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8 things to know about automation in HR
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8 things to know about automation in HR

When done right, automation has proven to deliver real benefits. We’ve distilled insights you may need to know before or in the midst of your HR automation journey from 12 HR leaders who’ve piloted, adapted, and succeeded. Report by Aditi Sharma Kalra.

Research on use cases, by Automation Anywhere, has shown that automation has the potential to deliver 30% cost savings on average, 30-40% improvement on operational metrics, and just 12 months to deliver ROI on average. It’s no wonder that HR leaders across industries and geographies are resorting to automation to either simplify their processes or free up their time in favour of more value-adding tasks.

The pace of adoption has been rapid. Of the 12 HR leaders we spoke to during a recent roundtable, each one has implemented some form of technology – be it through mobile onboarding, paperless transactions, chatbots, or robotic process automation (RPA).

When done right, automation has proven to deliver real benefits. So we’ve distilled insights you may need to know before or in the midst of your HR automation journey from 12 leaders who’ve piloted, adapted, and succeeded. These excerpts are derived from the Virtual CHRO Roundtable organised by HRO, in partnership with Automation Anywhere.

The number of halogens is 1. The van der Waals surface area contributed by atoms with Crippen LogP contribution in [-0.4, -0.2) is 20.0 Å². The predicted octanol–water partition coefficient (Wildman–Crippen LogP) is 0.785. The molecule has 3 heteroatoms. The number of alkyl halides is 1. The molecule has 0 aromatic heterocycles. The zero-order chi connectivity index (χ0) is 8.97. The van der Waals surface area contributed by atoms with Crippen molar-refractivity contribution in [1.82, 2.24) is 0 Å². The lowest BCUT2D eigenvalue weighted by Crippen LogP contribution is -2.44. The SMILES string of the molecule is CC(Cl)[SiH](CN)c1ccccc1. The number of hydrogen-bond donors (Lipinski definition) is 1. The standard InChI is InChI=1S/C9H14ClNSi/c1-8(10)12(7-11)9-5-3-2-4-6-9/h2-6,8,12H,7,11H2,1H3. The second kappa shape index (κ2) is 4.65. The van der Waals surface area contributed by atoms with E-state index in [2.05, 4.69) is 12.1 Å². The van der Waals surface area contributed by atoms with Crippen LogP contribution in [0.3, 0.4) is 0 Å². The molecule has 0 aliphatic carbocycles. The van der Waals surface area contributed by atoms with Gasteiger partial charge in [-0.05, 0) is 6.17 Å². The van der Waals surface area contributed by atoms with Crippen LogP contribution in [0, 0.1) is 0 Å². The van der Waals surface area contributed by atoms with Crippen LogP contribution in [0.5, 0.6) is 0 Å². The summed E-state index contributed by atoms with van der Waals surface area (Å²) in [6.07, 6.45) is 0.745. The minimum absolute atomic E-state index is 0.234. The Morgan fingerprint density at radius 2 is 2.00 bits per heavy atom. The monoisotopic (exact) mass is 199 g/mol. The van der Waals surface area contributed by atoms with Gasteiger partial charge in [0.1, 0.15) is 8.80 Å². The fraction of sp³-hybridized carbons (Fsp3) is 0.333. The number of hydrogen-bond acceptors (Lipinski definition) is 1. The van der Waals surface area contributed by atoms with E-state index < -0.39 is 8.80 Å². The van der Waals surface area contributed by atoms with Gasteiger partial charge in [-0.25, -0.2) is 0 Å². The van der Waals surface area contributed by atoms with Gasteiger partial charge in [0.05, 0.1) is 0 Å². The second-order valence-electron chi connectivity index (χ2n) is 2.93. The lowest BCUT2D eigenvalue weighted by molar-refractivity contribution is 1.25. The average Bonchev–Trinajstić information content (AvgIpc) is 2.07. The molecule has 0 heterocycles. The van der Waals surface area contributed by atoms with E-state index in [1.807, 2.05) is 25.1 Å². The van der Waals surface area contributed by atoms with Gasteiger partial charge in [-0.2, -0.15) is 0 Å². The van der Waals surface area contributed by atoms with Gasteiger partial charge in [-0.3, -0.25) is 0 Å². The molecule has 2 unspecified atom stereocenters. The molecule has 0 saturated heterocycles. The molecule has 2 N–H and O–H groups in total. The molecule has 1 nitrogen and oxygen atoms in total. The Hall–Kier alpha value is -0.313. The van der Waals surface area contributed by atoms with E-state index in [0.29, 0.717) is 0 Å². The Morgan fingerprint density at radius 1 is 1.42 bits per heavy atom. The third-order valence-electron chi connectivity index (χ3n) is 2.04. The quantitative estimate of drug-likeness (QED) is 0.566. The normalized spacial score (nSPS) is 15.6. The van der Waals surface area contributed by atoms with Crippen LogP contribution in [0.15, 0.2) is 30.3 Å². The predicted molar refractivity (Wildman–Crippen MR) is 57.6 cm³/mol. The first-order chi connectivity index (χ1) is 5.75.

Learning 1: No project can take off without leadership endorsement

Clear direction from management is a must to embark on any automation journey. Your leadership needs to embrace the new ideas around technology and set the tone for digitalisation. This is even more important as, in some cases, managers see technology as “HR pushing their tasks on to everyone else” – a mindset that is easily clarified if the tone is right on the need to embark on such a project. In one case, the data from an engagement survey made it plain to see that career development was an area needing urgent attention – thus, promptly came the C-suite support to implement technology to aid employees’ career pathing.

Learning 2: Show early success from pilot testing

If you find yourself having a hard time securing buy-in for an organisation-wide revamp, start small.

Pick one process in HR and set it up for automation. Or convert your company’s HR handbook into a chatbot that answers basic employee queries at their fingertips. If the pilot goes well, not only can it help pave the way for smoother conversations into bigger projects, but it can also boost adoption rates. Being agile helps to make the digitalisation journey more seamless.

Learning 3: Keep consolidating your tech solutions within the organisation framework

The pandemic has catalysed the development of bite-size, easy-to-apply solutions for HR to automate. As you head off to the market to pick and choose the ones that can make your life easier quickly, don’t forget to work with your IT team or vendor to find a way to link each solution within your existing organisation framework. All your tech solutions need to be able to “talk” to each other for you to optimise on the analytics they can provide.

Learning 4: Bring the user into the design process